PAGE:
Toronto Improv Festival Strikes Again!


By: Vanessa Purdy

Toronto Improv Festival Strikes Again!

Christopher Rhyspugh

We’ve all seen televised improv folks and their pre-recorded feats of funny such as those on Whose Line is it Anyway, but there’s nothing like a real live improv show to demonstrate all the talent, timing and tribulation it takes to be an improviser. The Toronto Improv Festival, now entering its ninth year of bringing international improv talent to Toronto, provides a showcase for our city’s cream of the crop. the newspaper got the chance to speak with local performers Chris Besler (Shiva Star), Julian Frid (Sex T-Rex), Mandy Sellers (Mañez), and Simon Pond (On Golden Pond), as well as the Festival Organizer Adrianne Gagnon, about going form improv student to improv star.

the newspaper: What can we expect from your troupe(s)?

Adrianne: Our line-up is incredible, so the audience can expect top-shelf improve, for starters. We’ve got musical improv, improv in the dark (The Bat), free form style from ImprovBoston, the hilarious Halifax darlings Picnicface, the improvised frat party MANTOWN, and more!

Julian: My troupe is Sex T Rex. We’re five guys who take a movie and recreate it on stage, and make awesome alterations. We’ve been a called the voice of a generation. Of course, we may have coined that phrase.

Simon: My group, On Golden Pond, is a duo act with my brother (who is a current U of T student). Although we both perform a lot, we have never performed together just the two of us, so it is hard to say what to expect.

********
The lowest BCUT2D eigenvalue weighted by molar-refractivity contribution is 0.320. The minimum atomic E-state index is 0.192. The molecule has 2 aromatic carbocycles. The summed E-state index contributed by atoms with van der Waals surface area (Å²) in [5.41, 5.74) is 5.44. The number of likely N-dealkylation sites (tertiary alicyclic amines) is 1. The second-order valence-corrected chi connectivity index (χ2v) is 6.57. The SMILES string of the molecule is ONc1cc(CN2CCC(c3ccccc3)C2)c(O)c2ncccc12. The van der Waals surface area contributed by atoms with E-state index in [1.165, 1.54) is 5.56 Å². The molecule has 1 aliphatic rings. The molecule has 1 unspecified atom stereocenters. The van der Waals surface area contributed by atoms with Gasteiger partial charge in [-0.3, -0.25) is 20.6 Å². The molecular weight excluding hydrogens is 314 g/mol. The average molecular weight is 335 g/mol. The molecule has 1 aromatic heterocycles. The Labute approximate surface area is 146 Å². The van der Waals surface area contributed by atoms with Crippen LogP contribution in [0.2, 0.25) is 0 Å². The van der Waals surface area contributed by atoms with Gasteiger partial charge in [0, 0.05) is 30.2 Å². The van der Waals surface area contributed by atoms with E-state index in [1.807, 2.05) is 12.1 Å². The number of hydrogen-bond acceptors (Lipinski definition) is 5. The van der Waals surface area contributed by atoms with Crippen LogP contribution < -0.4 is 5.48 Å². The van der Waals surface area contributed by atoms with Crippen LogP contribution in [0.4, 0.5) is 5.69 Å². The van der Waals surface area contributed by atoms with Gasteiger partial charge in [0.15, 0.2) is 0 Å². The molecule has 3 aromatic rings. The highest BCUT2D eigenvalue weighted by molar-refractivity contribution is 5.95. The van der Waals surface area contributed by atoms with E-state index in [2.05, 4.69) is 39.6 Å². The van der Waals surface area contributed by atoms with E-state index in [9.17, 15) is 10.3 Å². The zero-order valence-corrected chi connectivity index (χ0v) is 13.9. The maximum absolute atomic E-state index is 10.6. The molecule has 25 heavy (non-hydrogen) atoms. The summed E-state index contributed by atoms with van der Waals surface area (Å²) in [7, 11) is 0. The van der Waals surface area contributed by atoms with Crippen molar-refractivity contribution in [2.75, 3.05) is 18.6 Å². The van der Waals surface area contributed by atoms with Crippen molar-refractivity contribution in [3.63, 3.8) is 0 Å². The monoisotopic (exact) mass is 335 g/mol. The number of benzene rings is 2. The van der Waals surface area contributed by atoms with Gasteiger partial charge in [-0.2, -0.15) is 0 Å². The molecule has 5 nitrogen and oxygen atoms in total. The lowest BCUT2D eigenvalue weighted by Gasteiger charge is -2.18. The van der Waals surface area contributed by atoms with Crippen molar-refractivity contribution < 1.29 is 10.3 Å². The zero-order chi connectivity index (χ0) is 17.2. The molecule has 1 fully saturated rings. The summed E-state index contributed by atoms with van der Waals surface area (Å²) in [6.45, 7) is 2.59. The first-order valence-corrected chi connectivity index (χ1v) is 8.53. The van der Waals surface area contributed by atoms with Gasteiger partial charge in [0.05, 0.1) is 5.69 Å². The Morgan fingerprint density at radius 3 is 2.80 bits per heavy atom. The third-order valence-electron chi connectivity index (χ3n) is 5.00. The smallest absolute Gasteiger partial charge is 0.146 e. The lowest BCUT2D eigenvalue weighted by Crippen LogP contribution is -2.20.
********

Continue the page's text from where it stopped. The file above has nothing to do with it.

How did going to U of T prepare you for your life as an improv superstar?

Chris: I would say that being an improv superstar prepared me for U of T. No one beyond an improviser can bullshit three consecutive essays on pre-1900s Literature. Don’t tell my professor that.

Simon: I joined and later ran the U of T improv team through Hart House. We travelled to Carleton and McGill and for a while ran our own festival for university improv teams from across Canada. Hart House gave us a lot of resources (money, stage time, rehearsal space, etc) that a lot of beginning improvisers don’t have the luxury of having access to.

How often does your degree influence your performances?

Julian: Well, I’m a cinema major, a minor in philosophy and paradigms and archetypes, so obviously there’s a lot of dick jokes.

Simon: My degree is Archaeological Science, so directly it influences my performance very little…On the rare occasion when scenes are set in the Stone Age I will crack on the knowledge.

Tell us about the Toronto improv scene.

Julian: Toronto is known for harvesting the best performers around Canada, we seem to be developing a reputation for being a hub – good for us, bad for Alberta.

Chris: I think you’ll get the best representation of the Toronto improv scene at the bars. I feel that exposure to the Toronto improv scene can be amazing, dare I say life- changing.

Adrianne: We tend to be a bit more fragmented here than in other improv communities, which I think works to our advantage. Toronto’s improv scene is like a puzzle, and when all the pieces come together it makes a beautiful picture of a dragon, or a couple of ponies racing through a field.

Any advice you’d have for aspiring improv students?

Mandy: See as many shows as you possibly can. And not just the shows where you are taking classes, but all around your city…Toronto has such a rich improv community.

Chris: I’ve been involved with improv for over eleven years. In my opinion, I’ve only been good for four, maybe five. Luckily, improv is a lot more fun to practice than a lot of other arts.

Julian: Oh yes. First of all, take my class: the Improv Creative Class at Hart House.

TIF runs October 18-22 at Comedy Bar, Student Tickets are $5-10. Visit for more details.

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